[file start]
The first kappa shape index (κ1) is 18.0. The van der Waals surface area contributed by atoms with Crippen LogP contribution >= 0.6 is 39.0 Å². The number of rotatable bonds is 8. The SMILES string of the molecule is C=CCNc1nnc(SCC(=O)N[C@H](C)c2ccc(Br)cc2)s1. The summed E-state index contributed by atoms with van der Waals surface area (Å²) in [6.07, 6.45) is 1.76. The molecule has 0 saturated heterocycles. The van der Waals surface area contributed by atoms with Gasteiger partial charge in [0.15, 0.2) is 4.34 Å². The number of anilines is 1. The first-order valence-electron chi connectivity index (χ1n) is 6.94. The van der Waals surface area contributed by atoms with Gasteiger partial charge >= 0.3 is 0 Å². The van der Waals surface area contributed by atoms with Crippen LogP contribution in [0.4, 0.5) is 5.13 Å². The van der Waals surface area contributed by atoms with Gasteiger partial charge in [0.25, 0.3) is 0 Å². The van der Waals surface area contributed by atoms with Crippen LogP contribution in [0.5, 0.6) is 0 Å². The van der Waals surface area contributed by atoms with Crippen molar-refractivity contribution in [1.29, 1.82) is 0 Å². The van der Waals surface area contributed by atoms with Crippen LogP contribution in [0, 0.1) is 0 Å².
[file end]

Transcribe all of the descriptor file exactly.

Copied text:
The first kappa shape index (κ1) is 18.0. The van der Waals surface area contributed by atoms with Crippen LogP contribution >= 0.6 is 39.0 Å². The number of rotatable bonds is 8. The SMILES string of the molecule is C=CCNc1nnc(SCC(=O)N[C@H](C)c2ccc(Br)cc2)s1. The summed E-state index contributed by atoms with van der Waals surface area (Å²) in [6.07, 6.45) is 1.76. The molecule has 0 saturated heterocycles. The van der Waals surface area contributed by atoms with Gasteiger partial charge in [0.15, 0.2) is 4.34 Å². The number of anilines is 1. The first-order valence-electron chi connectivity index (χ1n) is 6.94. The van der Waals surface area contributed by atoms with Gasteiger partial charge >= 0.3 is 0 Å². The van der Waals surface area contributed by atoms with Crippen LogP contribution in [0.4, 0.5) is 5.13 Å². The van der Waals surface area contributed by atoms with Gasteiger partial charge in [0.25, 0.3) is 0 Å². The van der Waals surface area contributed by atoms with Crippen LogP contribution in [0.5, 0.6) is 0 Å². The van der Waals surface area contributed by atoms with Crippen molar-refractivity contribution in [1.29, 1.82) is 0 Å². The van der Waals surface area contributed by atoms with Crippen LogP contribution in [0, 0.1) is 0 Å².